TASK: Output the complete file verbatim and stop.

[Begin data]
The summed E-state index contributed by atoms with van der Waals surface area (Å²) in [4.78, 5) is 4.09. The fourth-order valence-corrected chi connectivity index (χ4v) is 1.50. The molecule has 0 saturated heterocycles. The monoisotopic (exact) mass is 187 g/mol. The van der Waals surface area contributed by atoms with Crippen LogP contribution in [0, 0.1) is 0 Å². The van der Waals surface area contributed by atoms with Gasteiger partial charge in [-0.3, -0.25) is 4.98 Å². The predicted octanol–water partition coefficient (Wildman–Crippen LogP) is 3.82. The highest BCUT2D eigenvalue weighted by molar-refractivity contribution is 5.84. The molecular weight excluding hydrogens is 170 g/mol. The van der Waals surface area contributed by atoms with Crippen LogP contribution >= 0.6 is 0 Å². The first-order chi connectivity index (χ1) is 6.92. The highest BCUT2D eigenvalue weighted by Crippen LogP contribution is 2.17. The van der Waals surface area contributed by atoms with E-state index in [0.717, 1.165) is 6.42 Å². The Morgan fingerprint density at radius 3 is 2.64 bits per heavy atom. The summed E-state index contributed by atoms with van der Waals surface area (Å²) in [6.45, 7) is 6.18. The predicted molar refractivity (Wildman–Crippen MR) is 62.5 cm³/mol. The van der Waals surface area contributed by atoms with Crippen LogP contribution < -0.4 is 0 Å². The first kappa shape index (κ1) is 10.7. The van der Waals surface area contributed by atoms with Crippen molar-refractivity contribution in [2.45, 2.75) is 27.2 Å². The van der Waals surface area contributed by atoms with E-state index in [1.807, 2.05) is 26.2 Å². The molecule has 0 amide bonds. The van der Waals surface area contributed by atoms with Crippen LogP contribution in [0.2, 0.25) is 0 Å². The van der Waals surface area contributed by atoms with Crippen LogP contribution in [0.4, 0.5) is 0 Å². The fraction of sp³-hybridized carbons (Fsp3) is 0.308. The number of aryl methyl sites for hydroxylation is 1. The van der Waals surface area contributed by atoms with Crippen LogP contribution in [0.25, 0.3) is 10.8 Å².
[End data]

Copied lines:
The summed E-state index contributed by atoms with van der Waals surface area (Å²) in [4.78, 5) is 4.09. The fourth-order valence-corrected chi connectivity index (χ4v) is 1.50. The molecule has 0 saturated heterocycles. The monoisotopic (exact) mass is 187 g/mol. The van der Waals surface area contributed by atoms with Crippen LogP contribution in [0, 0.1) is 0 Å². The van der Waals surface area contributed by atoms with Gasteiger partial charge in [-0.3, -0.25) is 4.98 Å². The predicted octanol–water partition coefficient (Wildman–Crippen LogP) is 3.82. The highest BCUT2D eigenvalue weighted by molar-refractivity contribution is 5.84. The molecular weight excluding hydrogens is 170 g/mol. The van der Waals surface area contributed by atoms with Crippen LogP contribution >= 0.6 is 0 Å². The first-order chi connectivity index (χ1) is 6.92. The highest BCUT2D eigenvalue weighted by Crippen LogP contribution is 2.17. The van der Waals surface area contributed by atoms with E-state index in [0.717, 1.165) is 6.42 Å². The Morgan fingerprint density at radius 3 is 2.64 bits per heavy atom. The summed E-state index contributed by atoms with van der Waals surface area (Å²) in [6.45, 7) is 6.18. The predicted molar refractivity (Wildman–Crippen MR) is 62.5 cm³/mol. The van der Waals surface area contributed by atoms with Crippen LogP contribution < -0.4 is 0 Å². The first kappa shape index (κ1) is 10.7. The van der Waals surface area contributed by atoms with Crippen molar-refractivity contribution in [2.45, 2.75) is 27.2 Å². The van der Waals surface area contributed by atoms with E-state index in [1.807, 2.05) is 26.2 Å². The molecule has 0 amide bonds. The van der Waals surface area contributed by atoms with Crippen LogP contribution in [0.2, 0.25) is 0 Å². The van der Waals surface area contributed by atoms with Crippen LogP contribution in [0.4, 0.5) is 0 Å². The fraction of sp³-hybridized carbons (Fsp3) is 0.308. The number of aryl methyl sites for hydroxylation is 1. The van der Waals surface area contributed by atoms with Crippen LogP contribution in [0.25, 0.3) is 10.8 Å².